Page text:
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ID: 7032990
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Record Type: administrative
Hierarchy of Atlit-Yam (deserted settlement)  Atlit-Yam (deserted settlement)

Lat: 32 42 38 N  degrees minutes   Lat: 32.7100  decimal degrees
Long: 034 56 06 E  degrees minutes   Long: 34.9340  decimal degrees

Note: Pre-pottery Neolithic settlement dating to as early as 6900 BCE, and covering more than 15 acres of the seafloor just off Israeli coast, six miles south of Haifa. Noted for remains of rectangular houses and several pits, most likely used as wells; remains of a probable levee indicate increased control over and exploitation of water systems in the Neolithic. A set of seven upright stones discovered around what used to be a freshwater spring may also indicate worship of water sources. In situ burials, with 15 full skeletons, some showing evidence of tuberculosis. Most remains were found either in or near to a dwelling, which may indicate the people practiced some form of ancestor worship. Early evidence of religion, domestication, and fishing make Atlit-Yam a key site in understanding the transition in the Neolithic period toward more complex systems of subsistence.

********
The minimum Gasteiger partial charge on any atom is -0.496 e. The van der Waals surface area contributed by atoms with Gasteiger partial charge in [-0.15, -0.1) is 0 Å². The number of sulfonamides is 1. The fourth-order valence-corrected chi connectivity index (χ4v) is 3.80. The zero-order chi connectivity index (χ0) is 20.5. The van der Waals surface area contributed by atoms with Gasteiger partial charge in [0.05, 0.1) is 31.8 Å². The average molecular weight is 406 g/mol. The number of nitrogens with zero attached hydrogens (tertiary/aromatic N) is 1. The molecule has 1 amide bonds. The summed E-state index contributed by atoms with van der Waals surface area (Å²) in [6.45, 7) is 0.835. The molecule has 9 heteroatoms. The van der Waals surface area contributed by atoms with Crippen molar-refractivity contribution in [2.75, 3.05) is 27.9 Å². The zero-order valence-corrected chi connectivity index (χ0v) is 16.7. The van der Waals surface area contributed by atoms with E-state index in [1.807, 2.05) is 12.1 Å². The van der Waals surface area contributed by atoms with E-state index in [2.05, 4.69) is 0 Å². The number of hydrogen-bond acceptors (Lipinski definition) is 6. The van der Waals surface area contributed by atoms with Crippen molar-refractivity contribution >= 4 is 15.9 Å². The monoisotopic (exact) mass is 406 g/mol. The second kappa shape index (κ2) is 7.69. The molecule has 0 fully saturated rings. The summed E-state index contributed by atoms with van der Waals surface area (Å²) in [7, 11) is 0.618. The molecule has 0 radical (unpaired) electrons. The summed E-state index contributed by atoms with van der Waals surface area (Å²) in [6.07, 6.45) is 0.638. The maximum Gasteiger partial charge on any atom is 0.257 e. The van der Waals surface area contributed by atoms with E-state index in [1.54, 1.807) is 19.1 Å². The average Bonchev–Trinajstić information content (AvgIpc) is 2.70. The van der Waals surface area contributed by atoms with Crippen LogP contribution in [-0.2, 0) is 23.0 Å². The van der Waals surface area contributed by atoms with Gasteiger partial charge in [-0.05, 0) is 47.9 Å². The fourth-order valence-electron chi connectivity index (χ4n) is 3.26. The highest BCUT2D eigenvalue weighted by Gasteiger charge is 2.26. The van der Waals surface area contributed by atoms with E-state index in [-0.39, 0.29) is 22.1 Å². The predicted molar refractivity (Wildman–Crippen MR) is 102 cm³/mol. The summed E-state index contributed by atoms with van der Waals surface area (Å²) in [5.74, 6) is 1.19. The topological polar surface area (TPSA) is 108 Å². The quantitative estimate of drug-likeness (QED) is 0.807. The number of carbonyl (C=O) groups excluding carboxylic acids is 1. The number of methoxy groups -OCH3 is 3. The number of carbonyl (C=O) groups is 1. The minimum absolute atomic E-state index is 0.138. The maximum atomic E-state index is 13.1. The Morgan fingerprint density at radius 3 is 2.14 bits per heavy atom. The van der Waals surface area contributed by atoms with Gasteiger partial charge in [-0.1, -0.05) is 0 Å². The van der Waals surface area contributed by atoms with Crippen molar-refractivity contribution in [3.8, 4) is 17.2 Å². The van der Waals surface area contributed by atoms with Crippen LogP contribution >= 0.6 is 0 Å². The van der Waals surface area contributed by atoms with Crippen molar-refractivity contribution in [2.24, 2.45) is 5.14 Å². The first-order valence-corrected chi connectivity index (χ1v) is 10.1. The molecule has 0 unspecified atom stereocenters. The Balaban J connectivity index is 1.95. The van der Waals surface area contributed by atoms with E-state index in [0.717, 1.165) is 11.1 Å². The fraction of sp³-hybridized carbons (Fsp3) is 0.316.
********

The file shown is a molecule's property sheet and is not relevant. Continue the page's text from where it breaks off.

Atlit-Yam (preferred,C,V,S)

Hierarchical Position:
Hierarchy of World (facet)    World (facet)
Hierarchy of Asia (continent)  ....  Asia (continent) (P)
Hierarchy of Israel (nation)  ........  Israel (nation) (P)
Hierarchy of Haifa (national district)  ............  Haifa (national district) (P)
Hierarchy of Atlit-Yam (deserted settlement)  ................  Atlit-Yam (deserted settlement) (P)

Place Types:
deserted settlement (preferred, C)  ............  settled 6,900 BCE
archaeological site (C)  ............  led by archaeologists from the Israeli Antiquities Authority, working at a depth of 26 to 40 feet
underwater site (C)
inhabited place (H)
Neolithic (H)
Ancient Middle Eastern (H)

Sources and Contributors:
Atlit-Yam..........  [VP Preferred]
....................  Archaeology Magazine [online] (2000-) "Submerged sites," accessed 27 October 2009
Subject: .....  [VP]
English .......... [VP]
..........  Archaeology Magazine [online] (2000-) accessed 27 October 2009


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